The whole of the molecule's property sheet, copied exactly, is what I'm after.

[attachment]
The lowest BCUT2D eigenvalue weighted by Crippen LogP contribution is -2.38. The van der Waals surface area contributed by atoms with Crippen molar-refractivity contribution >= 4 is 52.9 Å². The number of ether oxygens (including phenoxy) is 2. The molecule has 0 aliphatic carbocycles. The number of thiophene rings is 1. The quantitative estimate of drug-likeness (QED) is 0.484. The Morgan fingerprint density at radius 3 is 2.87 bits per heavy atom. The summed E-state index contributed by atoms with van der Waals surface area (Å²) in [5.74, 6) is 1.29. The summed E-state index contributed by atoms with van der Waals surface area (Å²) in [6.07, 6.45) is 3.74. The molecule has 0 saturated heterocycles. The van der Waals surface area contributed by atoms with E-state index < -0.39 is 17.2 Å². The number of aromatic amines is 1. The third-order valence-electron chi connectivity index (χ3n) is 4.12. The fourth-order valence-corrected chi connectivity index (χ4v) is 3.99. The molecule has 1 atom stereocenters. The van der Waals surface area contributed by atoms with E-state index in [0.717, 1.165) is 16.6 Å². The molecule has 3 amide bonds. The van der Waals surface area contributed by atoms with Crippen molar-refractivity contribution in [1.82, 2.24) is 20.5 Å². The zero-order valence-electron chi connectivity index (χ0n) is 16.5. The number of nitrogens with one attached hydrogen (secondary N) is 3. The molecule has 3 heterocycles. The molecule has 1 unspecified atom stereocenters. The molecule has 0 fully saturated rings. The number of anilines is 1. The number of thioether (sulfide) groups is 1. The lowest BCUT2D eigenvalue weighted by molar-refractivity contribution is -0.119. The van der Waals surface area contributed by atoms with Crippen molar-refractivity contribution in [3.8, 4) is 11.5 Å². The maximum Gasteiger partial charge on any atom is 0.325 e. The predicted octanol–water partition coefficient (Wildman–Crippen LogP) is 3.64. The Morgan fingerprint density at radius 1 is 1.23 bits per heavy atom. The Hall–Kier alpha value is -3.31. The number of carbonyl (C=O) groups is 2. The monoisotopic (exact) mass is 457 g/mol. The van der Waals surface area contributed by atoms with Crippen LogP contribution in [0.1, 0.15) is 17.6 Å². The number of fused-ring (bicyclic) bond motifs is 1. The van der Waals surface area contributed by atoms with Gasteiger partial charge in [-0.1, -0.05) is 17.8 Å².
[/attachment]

The lowest BCUT2D eigenvalue weighted by Crippen LogP contribution is -2.38. The van der Waals surface area contributed by atoms with Crippen molar-refractivity contribution >= 4 is 52.9 Å². The number of ether oxygens (including phenoxy) is 2. The molecule has 0 aliphatic carbocycles. The number of thiophene rings is 1. The quantitative estimate of drug-likeness (QED) is 0.484. The Morgan fingerprint density at radius 3 is 2.87 bits per heavy atom. The summed E-state index contributed by atoms with van der Waals surface area (Å²) in [5.74, 6) is 1.29. The summed E-state index contributed by atoms with van der Waals surface area (Å²) in [6.07, 6.45) is 3.74. The molecule has 0 saturated heterocycles. The van der Waals surface area contributed by atoms with E-state index < -0.39 is 17.2 Å². The number of aromatic amines is 1. The third-order valence-electron chi connectivity index (χ3n) is 4.12. The fourth-order valence-corrected chi connectivity index (χ4v) is 3.99. The molecule has 1 atom stereocenters. The van der Waals surface area contributed by atoms with E-state index in [0.717, 1.165) is 16.6 Å². The molecule has 3 amide bonds. The van der Waals surface area contributed by atoms with Crippen molar-refractivity contribution in [1.82, 2.24) is 20.5 Å². The zero-order valence-electron chi connectivity index (χ0n) is 16.5. The number of nitrogens with one attached hydrogen (secondary N) is 3. The molecule has 3 heterocycles. The molecule has 1 unspecified atom stereocenters. The molecule has 0 fully saturated rings. The number of anilines is 1. The number of thioether (sulfide) groups is 1. The lowest BCUT2D eigenvalue weighted by molar-refractivity contribution is -0.119. The van der Waals surface area contributed by atoms with Crippen molar-refractivity contribution in [3.8, 4) is 11.5 Å². The maximum Gasteiger partial charge on any atom is 0.325 e. The predicted octanol–water partition coefficient (Wildman–Crippen LogP) is 3.64. The Morgan fingerprint density at radius 1 is 1.23 bits per heavy atom. The Hall–Kier alpha value is -3.31. The number of carbonyl (C=O) groups is 2. The monoisotopic (exact) mass is 457 g/mol. The van der Waals surface area contributed by atoms with Crippen LogP contribution in [0.1, 0.15) is 17.6 Å². The number of fused-ring (bicyclic) bond motifs is 1. The van der Waals surface area contributed by atoms with Gasteiger partial charge in [-0.1, -0.05) is 17.8 Å².